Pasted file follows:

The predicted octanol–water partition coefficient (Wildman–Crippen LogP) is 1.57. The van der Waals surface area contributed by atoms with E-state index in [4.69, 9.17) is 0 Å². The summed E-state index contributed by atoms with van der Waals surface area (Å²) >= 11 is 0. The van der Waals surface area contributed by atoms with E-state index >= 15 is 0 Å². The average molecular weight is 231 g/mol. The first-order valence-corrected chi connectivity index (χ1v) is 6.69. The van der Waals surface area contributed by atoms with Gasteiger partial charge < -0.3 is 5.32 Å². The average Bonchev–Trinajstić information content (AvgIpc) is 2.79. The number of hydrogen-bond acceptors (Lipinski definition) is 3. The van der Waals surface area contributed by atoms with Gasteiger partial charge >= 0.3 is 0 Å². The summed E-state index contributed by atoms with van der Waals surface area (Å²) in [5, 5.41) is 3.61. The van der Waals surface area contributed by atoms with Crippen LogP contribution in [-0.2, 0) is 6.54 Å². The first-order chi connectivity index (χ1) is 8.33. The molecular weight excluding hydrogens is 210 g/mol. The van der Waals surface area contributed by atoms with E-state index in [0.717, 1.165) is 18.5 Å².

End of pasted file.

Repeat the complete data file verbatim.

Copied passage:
The predicted octanol–water partition coefficient (Wildman–Crippen LogP) is 1.57. The van der Waals surface area contributed by atoms with E-state index in [4.69, 9.17) is 0 Å². The summed E-state index contributed by atoms with van der Waals surface area (Å²) >= 11 is 0. The van der Waals surface area contributed by atoms with E-state index >= 15 is 0 Å². The average molecular weight is 231 g/mol. The first-order valence-corrected chi connectivity index (χ1v) is 6.69. The van der Waals surface area contributed by atoms with Gasteiger partial charge < -0.3 is 5.32 Å². The average Bonchev–Trinajstić information content (AvgIpc) is 2.79. The number of hydrogen-bond acceptors (Lipinski definition) is 3. The van der Waals surface area contributed by atoms with Gasteiger partial charge >= 0.3 is 0 Å². The summed E-state index contributed by atoms with van der Waals surface area (Å²) in [5, 5.41) is 3.61. The van der Waals surface area contributed by atoms with Crippen LogP contribution in [-0.2, 0) is 6.54 Å². The first-order chi connectivity index (χ1) is 8.33. The molecular weight excluding hydrogens is 210 g/mol. The van der Waals surface area contributed by atoms with E-state index in [0.717, 1.165) is 18.5 Å².